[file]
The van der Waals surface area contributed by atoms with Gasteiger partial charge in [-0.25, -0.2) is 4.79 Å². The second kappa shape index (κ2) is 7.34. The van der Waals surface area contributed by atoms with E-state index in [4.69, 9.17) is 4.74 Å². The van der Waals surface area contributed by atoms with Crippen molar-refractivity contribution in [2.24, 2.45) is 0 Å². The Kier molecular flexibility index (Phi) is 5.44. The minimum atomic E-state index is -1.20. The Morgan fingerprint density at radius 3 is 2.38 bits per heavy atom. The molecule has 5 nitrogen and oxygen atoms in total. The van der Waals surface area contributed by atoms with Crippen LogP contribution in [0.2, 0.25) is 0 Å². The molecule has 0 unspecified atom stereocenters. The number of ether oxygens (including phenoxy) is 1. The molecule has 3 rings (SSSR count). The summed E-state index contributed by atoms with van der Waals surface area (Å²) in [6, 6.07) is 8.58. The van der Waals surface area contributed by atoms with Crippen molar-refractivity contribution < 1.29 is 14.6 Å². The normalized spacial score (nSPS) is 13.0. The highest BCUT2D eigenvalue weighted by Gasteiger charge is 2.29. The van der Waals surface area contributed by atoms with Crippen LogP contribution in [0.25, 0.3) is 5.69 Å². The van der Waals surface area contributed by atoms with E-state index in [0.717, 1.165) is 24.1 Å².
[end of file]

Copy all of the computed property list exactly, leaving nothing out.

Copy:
The van der Waals surface area contributed by atoms with Gasteiger partial charge in [-0.25, -0.2) is 4.79 Å². The second kappa shape index (κ2) is 7.34. The van der Waals surface area contributed by atoms with E-state index in [4.69, 9.17) is 4.74 Å². The van der Waals surface area contributed by atoms with Crippen molar-refractivity contribution in [2.24, 2.45) is 0 Å². The Kier molecular flexibility index (Phi) is 5.44. The minimum atomic E-state index is -1.20. The Morgan fingerprint density at radius 3 is 2.38 bits per heavy atom. The molecule has 5 nitrogen and oxygen atoms in total. The van der Waals surface area contributed by atoms with Crippen LogP contribution in [0.2, 0.25) is 0 Å². The molecule has 0 unspecified atom stereocenters. The number of ether oxygens (including phenoxy) is 1. The molecule has 3 rings (SSSR count). The summed E-state index contributed by atoms with van der Waals surface area (Å²) in [6, 6.07) is 8.58. The van der Waals surface area contributed by atoms with Crippen molar-refractivity contribution < 1.29 is 14.6 Å². The normalized spacial score (nSPS) is 13.0. The highest BCUT2D eigenvalue weighted by Gasteiger charge is 2.29. The van der Waals surface area contributed by atoms with Crippen LogP contribution in [0.25, 0.3) is 5.69 Å². The van der Waals surface area contributed by atoms with E-state index in [0.717, 1.165) is 24.1 Å².